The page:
Edition: June - August 2015


Good times don’t last forever. The wide divergence between the respective performances of economic growth and share prices indicates that perhaps trustees of pension funds should now start looking to more cautious investment strategies. Read more


The National Empowerment Fund puts it at 3% and the JSE at 30% of listed companies. Only one of them can be right, and the implications are significant. Immediately at issue is whether the computation should exclude or include ownership through vehicles such as pension funds. Read more


The ANC in Gauteng has based its policy prescription, for election of directors to company boards, on black ownership of the Top 100 companies being around 30%. That pension funds are critical voters makes them pillars of the policy, from which numerous challenges and responsibilities must follow. Read more


Regulatory uncertainty bedevils BEE, hence companies and investors too; Batseta gets slowly off the ground as pension-fund trustees’ representative body; Another gulf in representation is that most fund members neither know nor care who their trustees are; The contract of Dube Tshidi LLM is virtually certain to be extended as executive officer of the Financial Services Board. Read more


Since the 2008-09 financial crisis, some worrying trends have emerged. A selection of industry professionals provides views on what trustees should do, particularly in so far as ‘birthday risk’ is concerned. The blunt question is whether, and if so how, the capital of fund members should best be protected if they must retire during a similar upheaval. Read more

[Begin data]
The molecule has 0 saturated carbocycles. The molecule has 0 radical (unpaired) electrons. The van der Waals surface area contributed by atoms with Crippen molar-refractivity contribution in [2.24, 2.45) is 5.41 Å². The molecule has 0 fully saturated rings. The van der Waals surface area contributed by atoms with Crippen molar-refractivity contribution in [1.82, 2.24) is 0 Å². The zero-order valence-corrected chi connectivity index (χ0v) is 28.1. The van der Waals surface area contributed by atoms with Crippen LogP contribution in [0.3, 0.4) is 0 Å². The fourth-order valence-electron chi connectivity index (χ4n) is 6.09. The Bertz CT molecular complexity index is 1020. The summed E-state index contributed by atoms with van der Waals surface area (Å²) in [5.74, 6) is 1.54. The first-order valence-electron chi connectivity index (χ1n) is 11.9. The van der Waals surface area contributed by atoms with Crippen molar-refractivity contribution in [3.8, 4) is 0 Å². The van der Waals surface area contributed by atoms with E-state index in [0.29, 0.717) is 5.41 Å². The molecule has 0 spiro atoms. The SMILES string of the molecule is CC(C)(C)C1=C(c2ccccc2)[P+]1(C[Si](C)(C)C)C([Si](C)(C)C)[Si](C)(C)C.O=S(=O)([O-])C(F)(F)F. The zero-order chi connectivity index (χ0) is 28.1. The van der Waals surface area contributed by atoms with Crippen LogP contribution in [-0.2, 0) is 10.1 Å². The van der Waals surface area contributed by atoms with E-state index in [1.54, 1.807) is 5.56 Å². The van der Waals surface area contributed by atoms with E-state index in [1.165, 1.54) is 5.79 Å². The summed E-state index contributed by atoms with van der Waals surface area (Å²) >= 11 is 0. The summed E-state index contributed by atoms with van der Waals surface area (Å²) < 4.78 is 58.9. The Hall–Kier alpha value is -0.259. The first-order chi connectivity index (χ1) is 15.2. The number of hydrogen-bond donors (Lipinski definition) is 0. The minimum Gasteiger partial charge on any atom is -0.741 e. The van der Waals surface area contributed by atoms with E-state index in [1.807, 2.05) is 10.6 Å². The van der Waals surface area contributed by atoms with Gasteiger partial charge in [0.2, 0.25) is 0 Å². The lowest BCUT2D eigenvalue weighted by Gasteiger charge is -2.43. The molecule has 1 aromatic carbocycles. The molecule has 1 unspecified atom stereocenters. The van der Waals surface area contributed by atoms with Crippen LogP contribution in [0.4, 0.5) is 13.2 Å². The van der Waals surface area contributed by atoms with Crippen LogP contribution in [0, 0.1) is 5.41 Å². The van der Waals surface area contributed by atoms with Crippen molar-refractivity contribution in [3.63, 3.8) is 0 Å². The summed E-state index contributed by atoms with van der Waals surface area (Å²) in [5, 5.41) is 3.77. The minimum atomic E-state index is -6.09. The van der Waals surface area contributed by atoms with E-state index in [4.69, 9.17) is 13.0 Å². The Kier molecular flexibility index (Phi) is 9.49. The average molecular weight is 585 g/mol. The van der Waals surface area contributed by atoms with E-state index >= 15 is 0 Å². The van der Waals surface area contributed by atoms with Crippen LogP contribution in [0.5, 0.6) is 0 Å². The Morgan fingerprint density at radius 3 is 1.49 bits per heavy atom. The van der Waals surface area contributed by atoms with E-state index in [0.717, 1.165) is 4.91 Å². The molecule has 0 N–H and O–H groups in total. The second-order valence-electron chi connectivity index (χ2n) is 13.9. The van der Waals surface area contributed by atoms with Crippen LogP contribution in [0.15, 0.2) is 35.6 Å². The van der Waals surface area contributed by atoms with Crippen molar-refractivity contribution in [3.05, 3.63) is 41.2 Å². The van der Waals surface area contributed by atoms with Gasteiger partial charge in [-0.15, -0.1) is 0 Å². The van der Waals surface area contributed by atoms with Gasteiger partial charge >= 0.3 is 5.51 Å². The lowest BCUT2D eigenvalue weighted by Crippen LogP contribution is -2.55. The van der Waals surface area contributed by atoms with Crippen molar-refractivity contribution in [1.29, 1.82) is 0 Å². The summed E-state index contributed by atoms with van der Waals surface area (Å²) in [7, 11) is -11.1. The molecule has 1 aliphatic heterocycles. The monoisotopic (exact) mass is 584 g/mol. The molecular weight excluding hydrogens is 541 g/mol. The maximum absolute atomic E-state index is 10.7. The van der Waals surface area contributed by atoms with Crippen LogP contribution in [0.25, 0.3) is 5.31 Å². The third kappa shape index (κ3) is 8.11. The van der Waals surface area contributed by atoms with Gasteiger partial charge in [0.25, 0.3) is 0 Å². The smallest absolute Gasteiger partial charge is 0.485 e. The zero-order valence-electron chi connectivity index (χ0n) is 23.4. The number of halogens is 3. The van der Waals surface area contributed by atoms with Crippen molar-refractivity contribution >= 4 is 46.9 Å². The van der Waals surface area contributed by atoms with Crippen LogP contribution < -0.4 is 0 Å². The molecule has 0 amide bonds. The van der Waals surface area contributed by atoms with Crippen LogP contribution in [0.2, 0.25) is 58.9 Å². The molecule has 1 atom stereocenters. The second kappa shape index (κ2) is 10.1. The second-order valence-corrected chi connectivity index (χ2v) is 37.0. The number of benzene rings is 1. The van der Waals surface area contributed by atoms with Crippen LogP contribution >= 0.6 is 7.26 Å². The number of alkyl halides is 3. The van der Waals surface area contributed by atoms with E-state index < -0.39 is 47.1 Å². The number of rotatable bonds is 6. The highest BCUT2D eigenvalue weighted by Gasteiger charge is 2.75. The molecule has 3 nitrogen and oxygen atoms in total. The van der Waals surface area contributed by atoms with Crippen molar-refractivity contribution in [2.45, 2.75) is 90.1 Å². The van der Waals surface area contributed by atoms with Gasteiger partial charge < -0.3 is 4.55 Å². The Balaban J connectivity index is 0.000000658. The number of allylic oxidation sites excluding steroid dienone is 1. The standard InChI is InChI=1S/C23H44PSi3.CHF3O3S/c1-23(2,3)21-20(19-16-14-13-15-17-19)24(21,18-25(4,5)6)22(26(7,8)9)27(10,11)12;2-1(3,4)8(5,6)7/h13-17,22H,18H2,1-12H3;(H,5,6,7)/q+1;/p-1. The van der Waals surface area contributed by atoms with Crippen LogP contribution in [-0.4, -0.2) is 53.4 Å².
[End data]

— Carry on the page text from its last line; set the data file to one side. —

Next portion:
Supreme Court of Appeal rules that the Pension Funds Act does not entitle a fund to litigate on behalf of its members. The interests of all members do not always coincide. There’s potential for interest conflicts between the fund and its members, it held. Read more


A case study from FirstRand shows how lucratively the broad-based BEE codes can work for participants. It’s far better than narrow-based BEE, surely. Read more


As much as R1bn can be lying in “dormant” pension funds. Many of them have been closed, but now the Financial Services Board is considering reversal of the closures where contactable members have been caused material prejudice. Read more


How tracing works; also, where and why it doesn’t. The charging basis of no ‘success, no fee’ isn’t on its own a sufficient incentive for optimal results. Those holding the unclaimed benefits must also have the will and be more innovative to ensure higher success rates. Read more


Potential for the release of unclaimed benefits is further highlighted by pending litigation launched by a fund’s liquidator. If he succeeds -- and the Financial Services Board should let him – the precedent might theoretically enable many billions of rand to be distributed. Practically, the number of beneficiaries will again depend on the efficacy of tracing them. Read more


Looking at what’s gone before, the unions are prepared to become more actively and constructively involved with pension funds. These days they’re kicking at an open door. Read more


To seriously accelerate transformation, government can use the significant influence it has over public-sector pension funds. Read more


Transformation implies political intervention. As such, it conflicts with trustees’ primary duty to their pension funds. Read more


Hard acts to follow at the GEPF. Read more

Expert Opinions